FSA seeks views on vitamins and minerals in food

Related tags European union United kingdom Food standards agency

The UK’s Food Standards Agency has launched a new consultation to ensure up-to-date lists on which vitamins, minerals and vitamin formulations can be used in foods.

The consultation, initially for England, is looking at updating the references provided in the Addition of Vitamins, Minerals and Other Substances (England) Regulations 2007​ to reflect changes at European level, specifically to lists in annexes I and II of Regulation (EC) No. 1925/2006.

“These lists have already been amended once and are almost certain to be amended in future,”​ stated the FSA. “EFSA has recently published a positive opinion on the use of ferric sodium EDTA as a source of iron added for nutritional purposes to food supplements, foods for particular nutritional uses and fortified foods.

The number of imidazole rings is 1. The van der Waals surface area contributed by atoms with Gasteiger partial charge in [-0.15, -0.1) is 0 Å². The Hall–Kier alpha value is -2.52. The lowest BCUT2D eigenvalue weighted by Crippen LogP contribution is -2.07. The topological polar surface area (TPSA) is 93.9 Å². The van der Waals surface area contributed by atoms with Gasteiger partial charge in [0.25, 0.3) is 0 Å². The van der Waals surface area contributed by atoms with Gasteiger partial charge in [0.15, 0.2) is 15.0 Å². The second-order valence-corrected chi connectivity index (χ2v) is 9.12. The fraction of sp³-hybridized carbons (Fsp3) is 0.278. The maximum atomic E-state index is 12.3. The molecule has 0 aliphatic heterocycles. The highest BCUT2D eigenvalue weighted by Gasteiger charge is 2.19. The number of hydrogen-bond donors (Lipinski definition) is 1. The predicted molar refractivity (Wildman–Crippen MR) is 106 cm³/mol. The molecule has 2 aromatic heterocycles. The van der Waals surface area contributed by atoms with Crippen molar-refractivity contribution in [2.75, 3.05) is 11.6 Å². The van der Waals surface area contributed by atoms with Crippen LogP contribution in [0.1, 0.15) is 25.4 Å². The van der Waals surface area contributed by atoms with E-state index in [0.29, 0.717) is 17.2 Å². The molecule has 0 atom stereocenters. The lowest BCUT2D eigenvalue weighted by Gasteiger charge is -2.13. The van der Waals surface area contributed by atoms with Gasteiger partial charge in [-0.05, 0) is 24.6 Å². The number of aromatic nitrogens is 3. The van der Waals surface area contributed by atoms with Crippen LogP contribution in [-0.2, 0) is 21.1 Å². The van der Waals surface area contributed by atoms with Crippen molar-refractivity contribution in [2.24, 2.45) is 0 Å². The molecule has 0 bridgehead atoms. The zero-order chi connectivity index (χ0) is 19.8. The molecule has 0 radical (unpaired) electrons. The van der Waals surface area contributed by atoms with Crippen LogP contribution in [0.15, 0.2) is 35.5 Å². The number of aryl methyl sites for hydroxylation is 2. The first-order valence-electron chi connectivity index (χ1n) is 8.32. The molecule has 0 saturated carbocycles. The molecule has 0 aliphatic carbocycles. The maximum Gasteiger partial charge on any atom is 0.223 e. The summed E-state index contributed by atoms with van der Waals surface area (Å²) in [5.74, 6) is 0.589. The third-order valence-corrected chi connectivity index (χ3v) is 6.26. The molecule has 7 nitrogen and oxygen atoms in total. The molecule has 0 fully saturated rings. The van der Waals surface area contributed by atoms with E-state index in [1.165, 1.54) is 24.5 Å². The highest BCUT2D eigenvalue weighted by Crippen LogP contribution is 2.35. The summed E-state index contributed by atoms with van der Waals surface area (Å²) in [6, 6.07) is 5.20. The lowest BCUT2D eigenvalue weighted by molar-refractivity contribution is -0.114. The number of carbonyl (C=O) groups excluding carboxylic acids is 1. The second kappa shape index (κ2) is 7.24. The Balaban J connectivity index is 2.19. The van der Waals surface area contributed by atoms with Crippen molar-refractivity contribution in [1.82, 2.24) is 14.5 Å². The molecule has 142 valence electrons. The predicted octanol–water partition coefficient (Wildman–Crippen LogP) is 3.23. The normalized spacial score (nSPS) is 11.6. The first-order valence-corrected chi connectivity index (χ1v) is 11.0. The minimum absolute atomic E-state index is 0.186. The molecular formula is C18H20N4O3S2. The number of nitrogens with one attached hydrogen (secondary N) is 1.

“In addition, the FSA, on behalf of petitioners, submitted 14 dossiers for addition of substances to annexe II in January 2010; the competent authorities in other EU member states may have done the same,”​ it added.

The consultation is not limited to England, however, with parallel regulations also due to consultations in other parts of the United Kingdom to run concurrently.

The FSA is asking three main questions to food businesses that manufacture or sell foods fortified with vitamins or minerals:

1. Do you have any comments on introducing an ambulatory reference to Regulation (EC) No. 1925/2006 into the 2007 Regulations?
2. Will the proposed regulation impose any new burdens on your business?
3. Will the proposed regulation impose any new burdens on your enforcement authority?

Stakeholders have until 23 June 2010 to respond. Further details of the consultation, and feedback questionnaires, can be found here​.

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